Create a Content Marketing Calendar for Your SaaS Team
Content marketing is an occasional activity for too many SaaS marketing teams. It’s easy to update the blog or write an e-book when the inspiration comes. But when priorities shift or other projects pop up, content goes on the backburner again.
Content marketing requires committing to a long-term strategy. And as with any strategy, documentation is a must. That’s where the content calendar comes into play.
This document is your roadmap to content marketing success. It’s where you define each step in your content strategy, or more specifically, each piece of content you’ll produce over a specific time period.
The benefits of a content calendar
Besides documenting your strategy, why exactly is it important to have a content calendar. Let’s explore the advantages:
- Allocate your resources – You can assign each team member topics or stages in the content production process (e.g. research, interviews, editing), ensuring you have a plan to support your strategy.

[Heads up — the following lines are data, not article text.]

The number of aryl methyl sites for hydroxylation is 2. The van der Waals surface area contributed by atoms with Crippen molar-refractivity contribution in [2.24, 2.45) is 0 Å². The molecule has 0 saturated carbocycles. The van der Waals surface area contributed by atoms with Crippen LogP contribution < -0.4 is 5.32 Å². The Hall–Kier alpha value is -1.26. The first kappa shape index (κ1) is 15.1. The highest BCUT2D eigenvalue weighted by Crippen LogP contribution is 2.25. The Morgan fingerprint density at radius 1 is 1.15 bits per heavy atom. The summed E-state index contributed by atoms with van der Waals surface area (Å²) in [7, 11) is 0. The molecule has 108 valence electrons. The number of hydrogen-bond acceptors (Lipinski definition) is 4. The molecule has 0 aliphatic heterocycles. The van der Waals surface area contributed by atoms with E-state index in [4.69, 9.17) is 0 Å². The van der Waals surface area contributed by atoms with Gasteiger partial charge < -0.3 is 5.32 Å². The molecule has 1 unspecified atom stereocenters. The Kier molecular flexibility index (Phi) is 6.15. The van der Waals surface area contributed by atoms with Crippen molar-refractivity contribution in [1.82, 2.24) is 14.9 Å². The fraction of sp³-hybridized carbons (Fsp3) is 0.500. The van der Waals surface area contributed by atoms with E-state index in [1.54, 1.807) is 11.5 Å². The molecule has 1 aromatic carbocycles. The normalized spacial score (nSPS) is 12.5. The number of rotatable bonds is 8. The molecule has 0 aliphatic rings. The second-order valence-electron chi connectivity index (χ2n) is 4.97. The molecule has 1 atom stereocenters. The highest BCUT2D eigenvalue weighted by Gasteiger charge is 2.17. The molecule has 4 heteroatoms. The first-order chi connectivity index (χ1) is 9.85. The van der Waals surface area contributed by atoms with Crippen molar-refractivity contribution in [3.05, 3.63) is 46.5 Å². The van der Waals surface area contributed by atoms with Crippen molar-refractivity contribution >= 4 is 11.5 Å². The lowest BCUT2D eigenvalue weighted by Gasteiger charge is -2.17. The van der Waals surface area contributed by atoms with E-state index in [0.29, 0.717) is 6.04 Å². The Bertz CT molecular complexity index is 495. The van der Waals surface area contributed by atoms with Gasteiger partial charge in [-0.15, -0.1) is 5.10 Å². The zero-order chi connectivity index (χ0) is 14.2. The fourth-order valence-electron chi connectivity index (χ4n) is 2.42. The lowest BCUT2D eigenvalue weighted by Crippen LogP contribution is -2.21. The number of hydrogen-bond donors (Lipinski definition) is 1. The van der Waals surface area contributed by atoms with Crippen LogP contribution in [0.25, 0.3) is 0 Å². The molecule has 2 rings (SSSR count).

- Provide insight to the wider company – All your colleagues can see the plan and the progress that has been made. A detailed calendar shows leadership that you have a long-term vision for content marketing.
- Involve other teams in content – While marketing owns the calendar, sales, customer support, and product can offer interesting topics to include. Sharing the calendar encourages them to contribute ideas or even lend a hand with writing or research.
- Store all your good ideas – As you immerse yourself in content marketing, potential topics will pop into your mind all the time. You can add them to the content calendar so no good idea ever falls through the cracks.
- Deadlines keep your team motivated – Every writer will tell you a fast-approaching deadline is often the motivation they need. Reasonable yet ambitious deadlines keep the content production process moving along.
- There is always work to be done – If a team member experiences writer’s block or gets sick of looking at the same document, they can start outlining the next topic in the calendar. A documented strategy helps everyone use their time wisely.